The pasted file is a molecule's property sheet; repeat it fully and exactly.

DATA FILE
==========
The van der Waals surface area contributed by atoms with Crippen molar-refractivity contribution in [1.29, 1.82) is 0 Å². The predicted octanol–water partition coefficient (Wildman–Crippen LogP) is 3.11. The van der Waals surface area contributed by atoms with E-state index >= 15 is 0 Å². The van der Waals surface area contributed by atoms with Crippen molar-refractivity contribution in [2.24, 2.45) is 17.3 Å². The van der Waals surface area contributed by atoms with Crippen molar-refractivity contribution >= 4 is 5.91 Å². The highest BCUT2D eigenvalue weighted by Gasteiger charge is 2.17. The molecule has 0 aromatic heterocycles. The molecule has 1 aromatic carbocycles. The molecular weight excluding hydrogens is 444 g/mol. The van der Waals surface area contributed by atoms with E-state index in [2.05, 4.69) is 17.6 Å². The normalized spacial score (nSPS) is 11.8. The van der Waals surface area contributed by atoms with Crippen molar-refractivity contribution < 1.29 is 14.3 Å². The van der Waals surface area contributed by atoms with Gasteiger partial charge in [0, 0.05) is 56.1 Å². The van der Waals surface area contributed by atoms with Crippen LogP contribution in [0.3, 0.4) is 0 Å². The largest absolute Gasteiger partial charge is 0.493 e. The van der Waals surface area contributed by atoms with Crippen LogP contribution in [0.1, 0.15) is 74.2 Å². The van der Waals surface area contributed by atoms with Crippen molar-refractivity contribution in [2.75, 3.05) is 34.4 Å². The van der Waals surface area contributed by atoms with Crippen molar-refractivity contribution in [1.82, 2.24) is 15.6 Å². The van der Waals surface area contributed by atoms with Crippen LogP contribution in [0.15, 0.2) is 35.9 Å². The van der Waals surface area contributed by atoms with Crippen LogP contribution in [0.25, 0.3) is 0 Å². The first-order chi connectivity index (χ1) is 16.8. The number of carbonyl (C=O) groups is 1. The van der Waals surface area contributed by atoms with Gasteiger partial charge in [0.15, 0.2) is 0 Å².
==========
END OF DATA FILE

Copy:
The van der Waals surface area contributed by atoms with Crippen molar-refractivity contribution in [1.29, 1.82) is 0 Å². The predicted octanol–water partition coefficient (Wildman–Crippen LogP) is 3.11. The van der Waals surface area contributed by atoms with E-state index >= 15 is 0 Å². The van der Waals surface area contributed by atoms with Crippen molar-refractivity contribution in [2.24, 2.45) is 17.3 Å². The van der Waals surface area contributed by atoms with Crippen molar-refractivity contribution >= 4 is 5.91 Å². The highest BCUT2D eigenvalue weighted by Gasteiger charge is 2.17. The molecule has 0 aromatic heterocycles. The molecule has 1 aromatic carbocycles. The molecular weight excluding hydrogens is 444 g/mol. The van der Waals surface area contributed by atoms with E-state index in [2.05, 4.69) is 17.6 Å². The normalized spacial score (nSPS) is 11.8. The van der Waals surface area contributed by atoms with Crippen molar-refractivity contribution < 1.29 is 14.3 Å². The van der Waals surface area contributed by atoms with Gasteiger partial charge in [0, 0.05) is 56.1 Å². The van der Waals surface area contributed by atoms with Crippen LogP contribution in [0.3, 0.4) is 0 Å². The largest absolute Gasteiger partial charge is 0.493 e. The van der Waals surface area contributed by atoms with Crippen LogP contribution in [0.1, 0.15) is 74.2 Å². The van der Waals surface area contributed by atoms with Crippen molar-refractivity contribution in [2.75, 3.05) is 34.4 Å². The van der Waals surface area contributed by atoms with Crippen molar-refractivity contribution in [1.82, 2.24) is 15.6 Å². The van der Waals surface area contributed by atoms with Crippen LogP contribution in [0.15, 0.2) is 35.9 Å². The van der Waals surface area contributed by atoms with Crippen LogP contribution in [0.25, 0.3) is 0 Å². The first-order chi connectivity index (χ1) is 16.8. The number of carbonyl (C=O) groups is 1. The van der Waals surface area contributed by atoms with Gasteiger partial charge in [0.15, 0.2) is 0 Å².